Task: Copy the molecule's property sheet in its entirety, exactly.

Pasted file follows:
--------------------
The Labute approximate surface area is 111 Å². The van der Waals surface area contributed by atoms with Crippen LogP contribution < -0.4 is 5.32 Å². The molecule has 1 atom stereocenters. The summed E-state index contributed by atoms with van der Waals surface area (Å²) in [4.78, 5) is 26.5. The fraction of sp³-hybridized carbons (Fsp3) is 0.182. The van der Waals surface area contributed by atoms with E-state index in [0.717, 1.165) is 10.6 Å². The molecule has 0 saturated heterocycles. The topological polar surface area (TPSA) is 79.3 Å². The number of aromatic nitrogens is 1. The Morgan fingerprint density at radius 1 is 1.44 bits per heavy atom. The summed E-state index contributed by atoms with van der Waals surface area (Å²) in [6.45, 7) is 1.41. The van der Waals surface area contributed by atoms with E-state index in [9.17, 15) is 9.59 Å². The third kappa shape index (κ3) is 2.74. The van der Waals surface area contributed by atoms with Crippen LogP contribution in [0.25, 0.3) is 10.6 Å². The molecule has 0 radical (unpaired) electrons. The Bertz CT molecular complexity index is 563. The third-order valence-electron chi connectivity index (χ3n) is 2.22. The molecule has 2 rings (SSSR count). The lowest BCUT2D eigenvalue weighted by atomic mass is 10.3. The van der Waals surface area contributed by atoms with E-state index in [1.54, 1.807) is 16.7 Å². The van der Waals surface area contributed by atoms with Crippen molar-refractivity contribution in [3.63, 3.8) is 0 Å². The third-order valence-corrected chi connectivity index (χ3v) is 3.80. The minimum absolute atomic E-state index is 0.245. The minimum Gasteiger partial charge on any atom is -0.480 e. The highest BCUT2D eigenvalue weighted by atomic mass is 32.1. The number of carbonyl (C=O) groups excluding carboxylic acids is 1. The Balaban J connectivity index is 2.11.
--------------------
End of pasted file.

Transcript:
The Labute approximate surface area is 111 Å². The van der Waals surface area contributed by atoms with Crippen LogP contribution < -0.4 is 5.32 Å². The molecule has 1 atom stereocenters. The summed E-state index contributed by atoms with van der Waals surface area (Å²) in [4.78, 5) is 26.5. The fraction of sp³-hybridized carbons (Fsp3) is 0.182. The van der Waals surface area contributed by atoms with E-state index in [0.717, 1.165) is 10.6 Å². The molecule has 0 saturated heterocycles. The topological polar surface area (TPSA) is 79.3 Å². The number of aromatic nitrogens is 1. The Morgan fingerprint density at radius 1 is 1.44 bits per heavy atom. The summed E-state index contributed by atoms with van der Waals surface area (Å²) in [6.45, 7) is 1.41. The van der Waals surface area contributed by atoms with E-state index in [9.17, 15) is 9.59 Å². The third kappa shape index (κ3) is 2.74. The van der Waals surface area contributed by atoms with Crippen LogP contribution in [0.25, 0.3) is 10.6 Å². The molecule has 0 radical (unpaired) electrons. The Bertz CT molecular complexity index is 563. The third-order valence-electron chi connectivity index (χ3n) is 2.22. The molecule has 2 rings (SSSR count). The lowest BCUT2D eigenvalue weighted by atomic mass is 10.3. The van der Waals surface area contributed by atoms with E-state index in [1.54, 1.807) is 16.7 Å². The van der Waals surface area contributed by atoms with Crippen molar-refractivity contribution in [3.63, 3.8) is 0 Å². The third-order valence-corrected chi connectivity index (χ3v) is 3.80. The minimum absolute atomic E-state index is 0.245. The minimum Gasteiger partial charge on any atom is -0.480 e. The highest BCUT2D eigenvalue weighted by atomic mass is 32.1. The number of carbonyl (C=O) groups excluding carboxylic acids is 1. The Balaban J connectivity index is 2.11.